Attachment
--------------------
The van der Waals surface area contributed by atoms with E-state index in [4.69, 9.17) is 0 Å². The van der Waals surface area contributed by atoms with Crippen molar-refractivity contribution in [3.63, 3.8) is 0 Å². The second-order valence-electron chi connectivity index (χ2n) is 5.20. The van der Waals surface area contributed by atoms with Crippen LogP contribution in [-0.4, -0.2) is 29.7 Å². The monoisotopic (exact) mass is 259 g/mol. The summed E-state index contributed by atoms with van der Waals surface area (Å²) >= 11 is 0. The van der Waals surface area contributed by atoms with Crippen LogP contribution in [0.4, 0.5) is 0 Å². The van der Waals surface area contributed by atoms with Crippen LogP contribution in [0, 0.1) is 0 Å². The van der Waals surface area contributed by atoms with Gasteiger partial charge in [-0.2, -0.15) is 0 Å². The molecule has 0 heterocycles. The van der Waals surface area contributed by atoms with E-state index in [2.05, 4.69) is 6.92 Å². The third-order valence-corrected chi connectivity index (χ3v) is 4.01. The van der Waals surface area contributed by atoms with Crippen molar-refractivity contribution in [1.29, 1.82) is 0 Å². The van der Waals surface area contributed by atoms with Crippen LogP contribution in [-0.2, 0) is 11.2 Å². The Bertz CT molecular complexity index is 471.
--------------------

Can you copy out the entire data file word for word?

The van der Waals surface area contributed by atoms with E-state index in [4.69, 9.17) is 0 Å². The van der Waals surface area contributed by atoms with Crippen molar-refractivity contribution in [3.63, 3.8) is 0 Å². The second-order valence-electron chi connectivity index (χ2n) is 5.20. The van der Waals surface area contributed by atoms with Crippen LogP contribution in [-0.4, -0.2) is 29.7 Å². The monoisotopic (exact) mass is 259 g/mol. The summed E-state index contributed by atoms with van der Waals surface area (Å²) >= 11 is 0. The van der Waals surface area contributed by atoms with Crippen LogP contribution in [0.4, 0.5) is 0 Å². The van der Waals surface area contributed by atoms with Crippen LogP contribution in [0, 0.1) is 0 Å². The van der Waals surface area contributed by atoms with Gasteiger partial charge in [-0.2, -0.15) is 0 Å². The molecule has 0 heterocycles. The van der Waals surface area contributed by atoms with E-state index in [2.05, 4.69) is 6.92 Å². The third-order valence-corrected chi connectivity index (χ3v) is 4.01. The van der Waals surface area contributed by atoms with Crippen molar-refractivity contribution in [1.29, 1.82) is 0 Å². The van der Waals surface area contributed by atoms with Crippen LogP contribution in [-0.2, 0) is 11.2 Å². The Bertz CT molecular complexity index is 471.